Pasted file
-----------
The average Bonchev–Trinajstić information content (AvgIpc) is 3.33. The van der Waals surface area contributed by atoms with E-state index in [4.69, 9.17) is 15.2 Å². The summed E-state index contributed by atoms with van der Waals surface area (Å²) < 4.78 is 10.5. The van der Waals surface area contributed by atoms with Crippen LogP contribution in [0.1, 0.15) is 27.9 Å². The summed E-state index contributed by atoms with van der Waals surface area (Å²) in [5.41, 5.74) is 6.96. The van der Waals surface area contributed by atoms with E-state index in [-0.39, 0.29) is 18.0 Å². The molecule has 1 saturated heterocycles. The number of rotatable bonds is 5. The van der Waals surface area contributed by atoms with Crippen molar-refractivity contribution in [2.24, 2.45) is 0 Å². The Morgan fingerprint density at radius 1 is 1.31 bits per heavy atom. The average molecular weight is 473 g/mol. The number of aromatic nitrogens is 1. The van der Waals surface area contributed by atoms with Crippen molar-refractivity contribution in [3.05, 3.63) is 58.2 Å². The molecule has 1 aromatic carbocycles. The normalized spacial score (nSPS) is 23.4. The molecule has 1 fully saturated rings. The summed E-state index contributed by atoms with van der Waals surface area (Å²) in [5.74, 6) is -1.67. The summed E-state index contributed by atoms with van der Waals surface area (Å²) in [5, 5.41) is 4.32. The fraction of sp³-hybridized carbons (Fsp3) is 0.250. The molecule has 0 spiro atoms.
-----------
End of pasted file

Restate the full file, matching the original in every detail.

The average Bonchev–Trinajstić information content (AvgIpc) is 3.33. The van der Waals surface area contributed by atoms with E-state index in [4.69, 9.17) is 15.2 Å². The summed E-state index contributed by atoms with van der Waals surface area (Å²) < 4.78 is 10.5. The van der Waals surface area contributed by atoms with Crippen LogP contribution in [0.1, 0.15) is 27.9 Å². The summed E-state index contributed by atoms with van der Waals surface area (Å²) in [5.41, 5.74) is 6.96. The van der Waals surface area contributed by atoms with E-state index in [-0.39, 0.29) is 18.0 Å². The molecule has 1 saturated heterocycles. The number of rotatable bonds is 5. The van der Waals surface area contributed by atoms with Crippen molar-refractivity contribution in [2.24, 2.45) is 0 Å². The Morgan fingerprint density at radius 1 is 1.31 bits per heavy atom. The average molecular weight is 473 g/mol. The number of aromatic nitrogens is 1. The van der Waals surface area contributed by atoms with Crippen molar-refractivity contribution in [3.05, 3.63) is 58.2 Å². The molecule has 1 aromatic carbocycles. The normalized spacial score (nSPS) is 23.4. The molecule has 1 fully saturated rings. The summed E-state index contributed by atoms with van der Waals surface area (Å²) in [5.74, 6) is -1.67. The summed E-state index contributed by atoms with van der Waals surface area (Å²) in [5, 5.41) is 4.32. The fraction of sp³-hybridized carbons (Fsp3) is 0.250. The molecule has 0 spiro atoms.